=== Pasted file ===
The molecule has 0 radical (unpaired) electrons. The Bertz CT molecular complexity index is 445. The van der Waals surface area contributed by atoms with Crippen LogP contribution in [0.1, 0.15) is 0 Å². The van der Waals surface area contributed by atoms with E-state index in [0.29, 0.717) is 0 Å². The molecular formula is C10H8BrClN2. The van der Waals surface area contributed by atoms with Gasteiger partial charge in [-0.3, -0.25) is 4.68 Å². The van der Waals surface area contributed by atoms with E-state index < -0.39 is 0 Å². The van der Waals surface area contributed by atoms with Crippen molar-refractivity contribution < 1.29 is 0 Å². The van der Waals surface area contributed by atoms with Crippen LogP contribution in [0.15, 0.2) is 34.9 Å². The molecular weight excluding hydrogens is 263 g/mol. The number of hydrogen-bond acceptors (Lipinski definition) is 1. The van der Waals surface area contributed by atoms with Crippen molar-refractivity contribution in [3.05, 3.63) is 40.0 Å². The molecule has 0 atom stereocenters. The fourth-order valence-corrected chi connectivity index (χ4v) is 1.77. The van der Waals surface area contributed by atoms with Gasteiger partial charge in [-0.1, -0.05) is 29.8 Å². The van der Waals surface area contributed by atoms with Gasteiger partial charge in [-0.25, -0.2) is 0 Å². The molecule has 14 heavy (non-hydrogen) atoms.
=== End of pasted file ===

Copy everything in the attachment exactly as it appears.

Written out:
The molecule has 0 radical (unpaired) electrons. The Bertz CT molecular complexity index is 445. The van der Waals surface area contributed by atoms with Crippen LogP contribution in [0.1, 0.15) is 0 Å². The van der Waals surface area contributed by atoms with E-state index in [0.29, 0.717) is 0 Å². The molecular formula is C10H8BrClN2. The van der Waals surface area contributed by atoms with Gasteiger partial charge in [-0.3, -0.25) is 4.68 Å². The van der Waals surface area contributed by atoms with E-state index < -0.39 is 0 Å². The van der Waals surface area contributed by atoms with Crippen molar-refractivity contribution < 1.29 is 0 Å². The van der Waals surface area contributed by atoms with Crippen LogP contribution in [0.15, 0.2) is 34.9 Å². The molecular weight excluding hydrogens is 263 g/mol. The number of hydrogen-bond acceptors (Lipinski definition) is 1. The van der Waals surface area contributed by atoms with Crippen molar-refractivity contribution in [3.05, 3.63) is 40.0 Å². The molecule has 0 atom stereocenters. The fourth-order valence-corrected chi connectivity index (χ4v) is 1.77. The van der Waals surface area contributed by atoms with Gasteiger partial charge in [-0.1, -0.05) is 29.8 Å². The van der Waals surface area contributed by atoms with Gasteiger partial charge in [-0.25, -0.2) is 0 Å². The molecule has 14 heavy (non-hydrogen) atoms.